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Morsy supporters and opposition clash in Tahrir leaving over 110 injured

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Protesters clash in Tahrir square

By: Hassan Ibrahim

Hundreds of supporters and detractors of President Mohamed Morsy clashed Friday in Tahrir Square and its surrounding streets, hurling rocks, home made masonry mortar explosives and Molotov cocktails at each other. Over 110 people were injured according to state reports.

The clashes started at noon when supporters of Morsy and the Muslim Brotherhood destroyed a stage set up by members of the Socialist Popular Alliance Party for criticising the president.

Both sides engaged in light physical clashes, which sometimes involved rocks being thrown with the anti Morsy crowd stationed in Mohamed Mahmoud Street and the president’s supporters in Tahrir Square.

The stage was rebuilt and subsequently destroyed again which led to renewed, heavier clashes with each group regularly making charges at the other to drive them further back. There were several attempts at ceasefires with protesters on each side chanting “peaceful” and “one hand” but each was broken.

The clashes eventually led to uneasy truce with each side staying at their side, although small bouts of rock throwing on either side occasionally broke out.

The Morsy supporters at that point had a numerical advantage, numbering in the thousands, although only a minority of hundreds clashed with the other side.

Several marches organised by many secular and progressive political groups including Al-Dostor Party, the Socialist Popular Alliance Party, the Revolutionary Socialists and the April 6 Youth Movement (Democratic Front) made their way to Tahrir Square from different areas of Cairo including Giza Square, Shubra and Mostafa Mahmoud Street.

The Mostafa Mahmoud march, led by leftist leader Kamal Khalil, was the largest. It made its way through Dokki Street from the Mohandiseen area before entering Tahrir Square via Qasr Al-Nil Bridge.

The arrival of the several marches gave the anti-Morsy protestors a numerical advantage and his supporters initially appeared to be retreating.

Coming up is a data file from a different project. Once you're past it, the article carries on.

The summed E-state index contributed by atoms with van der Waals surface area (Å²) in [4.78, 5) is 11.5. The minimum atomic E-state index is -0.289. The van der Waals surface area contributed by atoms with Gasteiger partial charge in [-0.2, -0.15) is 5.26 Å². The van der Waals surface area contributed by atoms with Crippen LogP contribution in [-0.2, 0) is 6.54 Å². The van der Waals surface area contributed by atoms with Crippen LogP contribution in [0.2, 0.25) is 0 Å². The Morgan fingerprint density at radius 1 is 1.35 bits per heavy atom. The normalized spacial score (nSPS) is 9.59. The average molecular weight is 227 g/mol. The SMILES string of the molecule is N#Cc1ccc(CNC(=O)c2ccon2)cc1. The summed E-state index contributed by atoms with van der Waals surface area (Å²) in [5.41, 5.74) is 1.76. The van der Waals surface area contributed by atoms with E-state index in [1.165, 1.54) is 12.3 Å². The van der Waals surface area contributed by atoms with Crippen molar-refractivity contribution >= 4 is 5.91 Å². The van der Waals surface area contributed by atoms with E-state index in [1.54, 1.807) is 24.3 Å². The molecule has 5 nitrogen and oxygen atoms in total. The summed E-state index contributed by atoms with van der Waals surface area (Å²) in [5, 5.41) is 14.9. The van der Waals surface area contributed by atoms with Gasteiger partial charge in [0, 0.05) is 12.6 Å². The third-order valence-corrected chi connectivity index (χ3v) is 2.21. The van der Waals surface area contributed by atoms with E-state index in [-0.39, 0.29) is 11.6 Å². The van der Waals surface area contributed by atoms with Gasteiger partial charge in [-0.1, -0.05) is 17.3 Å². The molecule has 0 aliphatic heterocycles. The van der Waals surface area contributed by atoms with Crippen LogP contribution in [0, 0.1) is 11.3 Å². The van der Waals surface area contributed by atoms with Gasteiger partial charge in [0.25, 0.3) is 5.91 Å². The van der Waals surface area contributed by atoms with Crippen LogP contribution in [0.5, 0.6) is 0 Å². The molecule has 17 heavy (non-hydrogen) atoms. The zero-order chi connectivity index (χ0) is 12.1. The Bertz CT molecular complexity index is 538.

Around that time, at 3:14 pm, Essam El-Erian, acting and deputy chairman of the Brotherhood’s political wing, the Freedom and Justice Party, called on all members and supporters to leave Tahrir and head to the High Court building for a protest scheduled by the Brotherhood. Secular groups had control of the square and surrounding streets at that point.

Less than an hour later, however, supporters of Morsy and the Brotherhood returned with greater numbers and clashes resumed. Rocks were thrown again and there was use of homemade masonry mortar explosives on the pro-Morsy side.

Pro-Morsy protestors pushed the opposition protesters back into Mohamed Mahmoud Street where more rock throwing occurred. Both sides also made extensive use of Molotov cocktails. Protesters on Mohamed Mahmoud Street also lit car tyres on fire.

After about an hour of intense fighting, the Muslim Brotherhood and Morsy supporters retreated again and the anti-Morsy crowd moved back into the square. Fighting has since resumed, however.

At least 51 people were injured, with 47 being taken to Al-Mounira hospital and four to the Qasr Al-Ayni hospital. Injuries included head and eye injuries. There were no reported deaths.

Muslim Brotherhood leader and FJP secretary general in Cairo, Mohamed El-Beltagy, also called on Brotherhood members in Tahrir to retreat while the Brotherhood’s official English language Twitter account announced that there were no members of the group present at the square.

Several liberal and leftist groups scheduled protests for this Friday in Tahrir Square over two weeks ago, rejecting the current draft presented by the Constituent Assembly tasked with drafting the country’s new constitution and calling for its dissolution and the formation of another that adequately represents all segments of Egyptian society.

Following the announcement of the court verdict in the Camel Battle trial where the judge acquitted all the defendants, the Muslim Brotherhood also called for a large protest this Friday, also in Tahrir Square.

 

About the author

Ahmed Aboulenein

News Reporter

Ahmed Aboul Enein is an Egyptian journalist who hates writing about himself in the third person. Follow him on Twitter @aaboulenein


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